He points out the prodigal son story, and encourages us to re-read that story, and he does in his talk. Sermon on the Mount also revisted, turn the other cheek, and give up your coat as well as cloak. Go not only one mile, but twain. Love our enemies and bless those who curse you. Strong words as the Prophet points out. And he asks, do we think we can really follow this injunction? Yet, he points out they are Christ's words, and we must decide whether we can, or will.

Let he who is without sin cast the first stone. Woman where are thine accusers? A great review of some of the greatest verses of scripture--yet most difficult of concepts for those of us in mortality.

The use of frozen in fowel in the commision of a crime....great line by the prophet, and it got laughs as well . . . .but a great story as well about the individual who was a vicitm of crime, who actually forgave her assailant. These are hard words, and even harder concepts he is teaching. Forgivness, love and tolerance all tied into Christ's Atonement, His suffering, His promise of Salvation, Resurrection, and possible Exaltation.

We can all be a little more tolerant, walk an additional mile, lay aside old grudges, and move on.

Another very good conference session.

10:50 a.m. Choir concludes with two more Joseph Smith hymns, one my favorite, Praise to the Man.

Praise to the Man who communed with Jehovah!
Jesus annointed that Prophet and Seer,
Blessed to open the last dispensation,
Kings shall extol him, and nations revere

Praise to his memory, he died as a martyr;
Honored and blest be his ever great name!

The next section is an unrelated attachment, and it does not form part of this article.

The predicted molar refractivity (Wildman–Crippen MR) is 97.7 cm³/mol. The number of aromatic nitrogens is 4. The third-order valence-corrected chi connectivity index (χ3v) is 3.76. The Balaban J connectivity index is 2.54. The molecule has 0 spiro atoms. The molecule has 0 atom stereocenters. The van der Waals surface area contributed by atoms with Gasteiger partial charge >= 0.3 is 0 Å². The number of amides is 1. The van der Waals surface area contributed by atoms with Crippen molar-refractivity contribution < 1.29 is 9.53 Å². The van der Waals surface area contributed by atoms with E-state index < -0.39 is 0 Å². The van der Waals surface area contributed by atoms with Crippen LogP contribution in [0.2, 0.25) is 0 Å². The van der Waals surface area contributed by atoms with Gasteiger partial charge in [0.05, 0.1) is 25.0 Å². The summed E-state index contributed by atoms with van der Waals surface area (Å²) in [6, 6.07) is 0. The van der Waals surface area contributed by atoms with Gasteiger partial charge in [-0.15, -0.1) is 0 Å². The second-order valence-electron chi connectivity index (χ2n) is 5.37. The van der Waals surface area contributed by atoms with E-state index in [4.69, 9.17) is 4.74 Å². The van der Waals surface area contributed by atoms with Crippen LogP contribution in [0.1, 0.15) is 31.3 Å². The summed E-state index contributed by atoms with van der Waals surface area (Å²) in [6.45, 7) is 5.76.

Long shall his blood, which was shed by assasins,
Plead unto heav'n while the earth lauds his fame

Great is his glory and endless his priesthood.
Ever and ever the keys he will hold.
Faithful and true, he will enter his kingdom,
Crowned in the midst of the prophets of old.

Sacrifice brings forth the blessings of heaven;
Earth must atone for the blood of that man.
Wake up the world for the conflict of justice.
Millions shall know Brother Joseph again!

Hail to the Prophet, ascended to heaven.
Traitors and tyrants now fight him in vain.
Mingling with Gods, he can plan for his brethren;
Death cannot conquer the hero again!

Saturday, October 01, 2005

Live Blogging Second Session of Conference

I've never live blogged anything; but, I'm going to try at least part of this session. I don't know if I'll be able to do the entire session. We'll see how far I get, and how accurate! Please be kind.

Young men's women’s choir from Bountiful, Woods Cross and Salt Lake Utah provided the music

Elder Faust conducts this session of conference

1:01 p.m. Elder Faust welcomes all to conference

The choir sings Awake and Arise:

Choir sounds great, and looks even better. The women are multi colored in their dress--very impressive.

1:07 p.m. Elder Faust extends greetings to all present, on the net, and watching at various buildings around the world

1:07 p.m. Elder John H Groberg offers the opening prayer

1:08: Choir Sings again:

They (the young women) look like the fall mountain sides of Utah, and other locations that actually have seasons. Very well done! Why are the young men confined to dark suits, ties, and white shirts? I really like the color of the young women side of the choir.

1:12 p.m. President Monson presents the General Authorities of the Church for a sustaining vote.

First Presidency Sustained

1:13 p.m. Quorum of 12 sustained--camera pans across each Apostle as names read.

1:14 p.m. First Presidency and Quorum of 12 sustained as Prophets, Seers, Revelators

1:14 p.m. Some of Quorum of Seventy released, thanked, and placed as emeritus status members of that Quorum